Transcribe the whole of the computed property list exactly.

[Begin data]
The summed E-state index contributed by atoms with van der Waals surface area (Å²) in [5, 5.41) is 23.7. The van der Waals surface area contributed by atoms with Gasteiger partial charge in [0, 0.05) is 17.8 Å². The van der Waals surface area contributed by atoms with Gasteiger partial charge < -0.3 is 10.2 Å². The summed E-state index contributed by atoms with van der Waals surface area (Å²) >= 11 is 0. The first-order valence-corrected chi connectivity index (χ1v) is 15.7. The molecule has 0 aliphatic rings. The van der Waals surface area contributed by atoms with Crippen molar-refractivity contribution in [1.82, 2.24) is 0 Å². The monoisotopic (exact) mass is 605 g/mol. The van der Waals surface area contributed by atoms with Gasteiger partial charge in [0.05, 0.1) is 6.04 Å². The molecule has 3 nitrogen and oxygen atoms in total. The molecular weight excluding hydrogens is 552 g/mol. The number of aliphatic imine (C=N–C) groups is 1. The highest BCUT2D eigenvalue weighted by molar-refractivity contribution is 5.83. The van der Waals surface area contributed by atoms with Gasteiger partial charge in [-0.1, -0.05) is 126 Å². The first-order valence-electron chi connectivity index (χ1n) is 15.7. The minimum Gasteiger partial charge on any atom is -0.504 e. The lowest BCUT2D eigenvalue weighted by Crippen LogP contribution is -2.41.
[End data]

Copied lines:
The summed E-state index contributed by atoms with van der Waals surface area (Å²) in [5, 5.41) is 23.7. The van der Waals surface area contributed by atoms with Gasteiger partial charge in [0, 0.05) is 17.8 Å². The van der Waals surface area contributed by atoms with Gasteiger partial charge < -0.3 is 10.2 Å². The summed E-state index contributed by atoms with van der Waals surface area (Å²) >= 11 is 0. The first-order valence-corrected chi connectivity index (χ1v) is 15.7. The molecule has 0 aliphatic rings. The van der Waals surface area contributed by atoms with Crippen molar-refractivity contribution in [1.82, 2.24) is 0 Å². The monoisotopic (exact) mass is 605 g/mol. The van der Waals surface area contributed by atoms with Gasteiger partial charge in [0.05, 0.1) is 6.04 Å². The molecule has 3 nitrogen and oxygen atoms in total. The molecular weight excluding hydrogens is 552 g/mol. The number of aliphatic imine (C=N–C) groups is 1. The highest BCUT2D eigenvalue weighted by molar-refractivity contribution is 5.83. The van der Waals surface area contributed by atoms with Gasteiger partial charge in [-0.1, -0.05) is 126 Å². The first-order valence-electron chi connectivity index (χ1n) is 15.7. The minimum Gasteiger partial charge on any atom is -0.504 e. The lowest BCUT2D eigenvalue weighted by Crippen LogP contribution is -2.41.